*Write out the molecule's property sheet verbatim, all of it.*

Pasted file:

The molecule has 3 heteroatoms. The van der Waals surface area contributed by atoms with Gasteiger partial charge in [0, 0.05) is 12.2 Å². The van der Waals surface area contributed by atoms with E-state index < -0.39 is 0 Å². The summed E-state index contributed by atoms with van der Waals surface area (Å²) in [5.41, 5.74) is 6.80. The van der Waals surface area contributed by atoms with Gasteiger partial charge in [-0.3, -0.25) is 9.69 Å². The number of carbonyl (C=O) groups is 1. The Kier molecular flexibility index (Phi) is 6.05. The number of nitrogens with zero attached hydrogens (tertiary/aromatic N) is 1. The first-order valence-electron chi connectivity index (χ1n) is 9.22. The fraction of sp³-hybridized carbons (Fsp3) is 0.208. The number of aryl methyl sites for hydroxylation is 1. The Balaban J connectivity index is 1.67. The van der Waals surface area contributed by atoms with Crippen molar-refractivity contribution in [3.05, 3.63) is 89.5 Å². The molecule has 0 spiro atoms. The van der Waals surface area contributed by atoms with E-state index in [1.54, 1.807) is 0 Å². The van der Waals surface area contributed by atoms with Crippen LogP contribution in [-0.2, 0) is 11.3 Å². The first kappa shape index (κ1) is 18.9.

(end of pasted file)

The molecule has 3 heteroatoms. The van der Waals surface area contributed by atoms with Gasteiger partial charge in [0, 0.05) is 12.2 Å². The van der Waals surface area contributed by atoms with E-state index < -0.39 is 0 Å². The summed E-state index contributed by atoms with van der Waals surface area (Å²) in [5.41, 5.74) is 6.80. The van der Waals surface area contributed by atoms with Gasteiger partial charge in [-0.3, -0.25) is 9.69 Å². The number of carbonyl (C=O) groups is 1. The Kier molecular flexibility index (Phi) is 6.05. The number of nitrogens with zero attached hydrogens (tertiary/aromatic N) is 1. The first-order valence-electron chi connectivity index (χ1n) is 9.22. The fraction of sp³-hybridized carbons (Fsp3) is 0.208. The number of aryl methyl sites for hydroxylation is 1. The Balaban J connectivity index is 1.67. The van der Waals surface area contributed by atoms with Crippen molar-refractivity contribution in [3.05, 3.63) is 89.5 Å². The molecule has 0 spiro atoms. The van der Waals surface area contributed by atoms with E-state index in [1.54, 1.807) is 0 Å². The van der Waals surface area contributed by atoms with Crippen LogP contribution in [-0.2, 0) is 11.3 Å². The first kappa shape index (κ1) is 18.9.